For glasses, Fairfield-based Optical Alternatives is offering art you can wear.

Although the nearly year-old independent eyeglass store carries frames from 10 countries, the newest line, designed by Israeli artist Ronit Furst, has caught customers' attention.

Formerly a ceramic artist creating soup pots and decorative cookware, Furst began using her artistic talents painting eyeglass frames in 2002.

"She found all glasses boring, so she decided to make her own," store manager and licensed optician Glenn Bemus said.

The frames, which come in 35 styles and about 35 color combinations, are striped, polka-dotted and layered with vibrant hues.

"People stop outside of our store and look through the window," Bemus said. "It's real eye candy for the store."

With about 1,200 frames from different parts of the world, he said he looks forward to getting more styles in the future.

Bemus, who also carries designers including Gucci, Coach and Serengeti, said his store strives to offer the best value, quality and a selection of frames that may not be found at other stores.

Still, the Ronit Furst line allows Optical Alternatives to represent yet another country and to diversify the store's inventory.

"We had unique glasses already, but this rounds it all out for us because of the colors, the styles and the boldness of the line," Bemus said. "No two frames will ever be the same, and you can design your own color and style combination."

Bemus has 28 years of experience as a licensed optician and his colleague, Dorothy Reynolds, has 23 years in the optical industry. Reynolds, also the president of the Connecticut Opticians Association, said eyewear can be as much an accessory as a pair of shoes or jewelry.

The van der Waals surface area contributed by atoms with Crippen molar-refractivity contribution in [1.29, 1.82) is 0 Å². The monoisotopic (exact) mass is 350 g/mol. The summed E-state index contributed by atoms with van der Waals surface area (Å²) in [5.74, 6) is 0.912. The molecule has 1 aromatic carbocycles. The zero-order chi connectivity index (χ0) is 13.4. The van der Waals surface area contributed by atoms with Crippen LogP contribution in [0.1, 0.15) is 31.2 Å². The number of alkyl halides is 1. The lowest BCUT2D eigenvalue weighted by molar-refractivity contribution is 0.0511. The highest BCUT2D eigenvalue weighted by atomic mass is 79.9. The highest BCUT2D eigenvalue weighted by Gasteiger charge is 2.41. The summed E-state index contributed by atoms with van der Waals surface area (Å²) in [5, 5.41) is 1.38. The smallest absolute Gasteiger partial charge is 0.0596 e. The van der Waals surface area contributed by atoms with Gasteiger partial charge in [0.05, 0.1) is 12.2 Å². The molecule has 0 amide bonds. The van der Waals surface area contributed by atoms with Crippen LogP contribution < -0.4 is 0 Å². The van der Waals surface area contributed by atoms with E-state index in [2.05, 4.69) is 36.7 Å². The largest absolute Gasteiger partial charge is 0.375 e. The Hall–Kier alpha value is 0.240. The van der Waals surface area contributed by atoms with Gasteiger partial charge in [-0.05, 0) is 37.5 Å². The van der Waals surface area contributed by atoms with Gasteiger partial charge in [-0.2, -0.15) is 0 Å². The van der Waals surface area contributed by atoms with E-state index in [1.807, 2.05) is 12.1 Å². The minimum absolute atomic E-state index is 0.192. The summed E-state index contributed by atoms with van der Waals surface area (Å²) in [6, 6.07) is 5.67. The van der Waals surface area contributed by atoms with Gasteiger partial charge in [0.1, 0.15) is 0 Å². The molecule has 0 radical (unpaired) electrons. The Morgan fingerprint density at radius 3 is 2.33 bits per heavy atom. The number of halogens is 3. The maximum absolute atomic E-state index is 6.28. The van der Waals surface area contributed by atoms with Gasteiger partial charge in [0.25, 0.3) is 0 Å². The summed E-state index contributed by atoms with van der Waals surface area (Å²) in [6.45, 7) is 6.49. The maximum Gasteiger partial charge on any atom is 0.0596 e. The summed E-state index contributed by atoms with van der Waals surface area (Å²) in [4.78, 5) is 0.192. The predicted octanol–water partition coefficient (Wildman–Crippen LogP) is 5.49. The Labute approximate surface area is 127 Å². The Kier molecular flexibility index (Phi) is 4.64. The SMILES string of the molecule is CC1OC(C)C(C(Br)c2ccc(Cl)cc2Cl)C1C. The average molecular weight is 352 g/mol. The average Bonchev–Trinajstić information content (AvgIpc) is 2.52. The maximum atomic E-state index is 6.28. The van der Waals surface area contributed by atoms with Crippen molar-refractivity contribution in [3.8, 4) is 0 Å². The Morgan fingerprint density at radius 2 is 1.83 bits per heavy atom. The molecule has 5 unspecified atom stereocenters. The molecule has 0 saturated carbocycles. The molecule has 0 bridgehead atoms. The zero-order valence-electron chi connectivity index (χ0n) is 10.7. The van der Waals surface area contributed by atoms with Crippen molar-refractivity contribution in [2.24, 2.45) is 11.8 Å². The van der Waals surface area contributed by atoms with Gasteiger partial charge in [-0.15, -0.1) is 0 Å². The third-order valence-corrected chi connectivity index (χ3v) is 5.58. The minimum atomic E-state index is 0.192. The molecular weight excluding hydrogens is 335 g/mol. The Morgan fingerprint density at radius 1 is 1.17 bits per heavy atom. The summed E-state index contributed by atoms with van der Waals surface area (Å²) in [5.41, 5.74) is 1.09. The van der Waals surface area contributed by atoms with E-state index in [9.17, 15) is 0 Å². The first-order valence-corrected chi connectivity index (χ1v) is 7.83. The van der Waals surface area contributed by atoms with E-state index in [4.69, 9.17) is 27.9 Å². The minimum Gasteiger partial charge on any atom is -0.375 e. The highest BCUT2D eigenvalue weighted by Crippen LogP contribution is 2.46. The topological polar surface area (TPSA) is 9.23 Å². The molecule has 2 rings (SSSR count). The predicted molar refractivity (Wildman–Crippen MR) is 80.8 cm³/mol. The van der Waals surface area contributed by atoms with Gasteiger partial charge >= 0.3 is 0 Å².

"Some people are very concerned that their glasses won't match their outfit," she said. "When you have frames like the Ronit Furst frames, how can they not match something?"

She said the line is a bold way for people to break out of their eyewear shells.

"How many pairs of shoes do you have?" Reynolds said. "And where do you think people are looking? At your feet or at your face?"

Although primarily a women's eyewear line, the Ronit Furst collection offers several pairs of frames for men and children.

Optical Alternatives grinds lenses for customers on the premises to ensure precision-accuracy.

"We really are frame stylists," Bemus said. "We assess the person when they come in to see what colors and what jewelry they may be wearing in order to find the right frames."

He said customizing the size and shape of glasses is the key to a successful eyewear business.

"You have to know your customer base and how fashion-forward they are going to be," he said. "Our No. 1 goal is that you get compliments on your glasses."